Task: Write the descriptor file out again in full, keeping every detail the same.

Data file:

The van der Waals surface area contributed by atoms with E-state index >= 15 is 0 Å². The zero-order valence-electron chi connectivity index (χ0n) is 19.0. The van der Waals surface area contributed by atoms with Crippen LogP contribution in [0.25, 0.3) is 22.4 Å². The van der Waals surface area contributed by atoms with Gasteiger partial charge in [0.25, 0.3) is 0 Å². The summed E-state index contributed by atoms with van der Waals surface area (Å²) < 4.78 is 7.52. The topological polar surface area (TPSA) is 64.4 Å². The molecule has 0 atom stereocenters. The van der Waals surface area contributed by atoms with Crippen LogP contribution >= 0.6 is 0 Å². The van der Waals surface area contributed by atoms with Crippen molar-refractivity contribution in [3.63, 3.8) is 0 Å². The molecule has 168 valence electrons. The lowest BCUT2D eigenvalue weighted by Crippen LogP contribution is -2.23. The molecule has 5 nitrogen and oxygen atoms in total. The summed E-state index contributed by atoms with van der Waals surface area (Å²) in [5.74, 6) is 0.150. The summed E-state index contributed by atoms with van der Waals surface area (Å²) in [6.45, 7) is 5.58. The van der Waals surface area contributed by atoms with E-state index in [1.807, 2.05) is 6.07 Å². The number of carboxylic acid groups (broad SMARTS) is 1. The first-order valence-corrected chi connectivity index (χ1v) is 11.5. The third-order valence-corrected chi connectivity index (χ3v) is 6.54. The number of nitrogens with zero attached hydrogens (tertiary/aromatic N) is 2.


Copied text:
The van der Waals surface area contributed by atoms with E-state index >= 15 is 0 Å². The zero-order valence-electron chi connectivity index (χ0n) is 19.0. The van der Waals surface area contributed by atoms with Crippen LogP contribution in [0.25, 0.3) is 22.4 Å². The van der Waals surface area contributed by atoms with Gasteiger partial charge in [0.25, 0.3) is 0 Å². The summed E-state index contributed by atoms with van der Waals surface area (Å²) < 4.78 is 7.52. The topological polar surface area (TPSA) is 64.4 Å². The molecule has 0 atom stereocenters. The van der Waals surface area contributed by atoms with Crippen LogP contribution >= 0.6 is 0 Å². The van der Waals surface area contributed by atoms with Crippen molar-refractivity contribution in [3.63, 3.8) is 0 Å². The molecule has 168 valence electrons. The lowest BCUT2D eigenvalue weighted by Crippen LogP contribution is -2.23. The molecule has 5 nitrogen and oxygen atoms in total. The summed E-state index contributed by atoms with van der Waals surface area (Å²) in [5.74, 6) is 0.150. The summed E-state index contributed by atoms with van der Waals surface area (Å²) in [6.45, 7) is 5.58. The van der Waals surface area contributed by atoms with E-state index in [1.807, 2.05) is 6.07 Å². The number of carboxylic acid groups (broad SMARTS) is 1. The first-order valence-corrected chi connectivity index (χ1v) is 11.5. The third-order valence-corrected chi connectivity index (χ3v) is 6.54. The number of nitrogens with zero attached hydrogens (tertiary/aromatic N) is 2.